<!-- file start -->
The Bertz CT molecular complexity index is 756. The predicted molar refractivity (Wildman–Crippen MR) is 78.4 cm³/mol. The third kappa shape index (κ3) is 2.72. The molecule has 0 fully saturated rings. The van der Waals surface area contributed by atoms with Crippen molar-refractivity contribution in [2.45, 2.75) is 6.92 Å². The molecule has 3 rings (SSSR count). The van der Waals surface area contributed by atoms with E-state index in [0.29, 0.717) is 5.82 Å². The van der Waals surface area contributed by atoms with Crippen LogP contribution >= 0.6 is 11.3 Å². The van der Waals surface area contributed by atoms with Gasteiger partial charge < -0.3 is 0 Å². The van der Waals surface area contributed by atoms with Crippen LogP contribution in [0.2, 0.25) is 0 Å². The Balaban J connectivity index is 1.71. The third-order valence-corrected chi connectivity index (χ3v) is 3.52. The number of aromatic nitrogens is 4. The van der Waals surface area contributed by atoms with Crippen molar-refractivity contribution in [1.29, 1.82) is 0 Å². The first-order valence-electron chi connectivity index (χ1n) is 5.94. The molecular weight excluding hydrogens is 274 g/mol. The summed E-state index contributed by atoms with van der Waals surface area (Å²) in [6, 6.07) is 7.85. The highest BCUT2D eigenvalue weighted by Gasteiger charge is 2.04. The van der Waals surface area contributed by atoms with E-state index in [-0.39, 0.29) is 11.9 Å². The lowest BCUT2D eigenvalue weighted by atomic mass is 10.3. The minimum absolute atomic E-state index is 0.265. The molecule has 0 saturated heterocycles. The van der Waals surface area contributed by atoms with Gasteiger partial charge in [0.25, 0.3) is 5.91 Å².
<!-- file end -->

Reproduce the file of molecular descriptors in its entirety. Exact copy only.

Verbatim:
The Bertz CT molecular complexity index is 756. The predicted molar refractivity (Wildman–Crippen MR) is 78.4 cm³/mol. The third kappa shape index (κ3) is 2.72. The molecule has 0 fully saturated rings. The van der Waals surface area contributed by atoms with Crippen molar-refractivity contribution in [2.45, 2.75) is 6.92 Å². The molecule has 3 rings (SSSR count). The van der Waals surface area contributed by atoms with E-state index in [0.29, 0.717) is 5.82 Å². The van der Waals surface area contributed by atoms with Crippen LogP contribution >= 0.6 is 11.3 Å². The van der Waals surface area contributed by atoms with Gasteiger partial charge < -0.3 is 0 Å². The van der Waals surface area contributed by atoms with Crippen LogP contribution in [0.2, 0.25) is 0 Å². The Balaban J connectivity index is 1.71. The third-order valence-corrected chi connectivity index (χ3v) is 3.52. The number of aromatic nitrogens is 4. The van der Waals surface area contributed by atoms with Crippen molar-refractivity contribution in [1.29, 1.82) is 0 Å². The first-order valence-electron chi connectivity index (χ1n) is 5.94. The molecular weight excluding hydrogens is 274 g/mol. The summed E-state index contributed by atoms with van der Waals surface area (Å²) in [6, 6.07) is 7.85. The highest BCUT2D eigenvalue weighted by Gasteiger charge is 2.04. The van der Waals surface area contributed by atoms with E-state index in [-0.39, 0.29) is 11.9 Å². The lowest BCUT2D eigenvalue weighted by atomic mass is 10.3. The minimum absolute atomic E-state index is 0.265. The molecule has 0 saturated heterocycles. The van der Waals surface area contributed by atoms with Gasteiger partial charge in [0.25, 0.3) is 5.91 Å².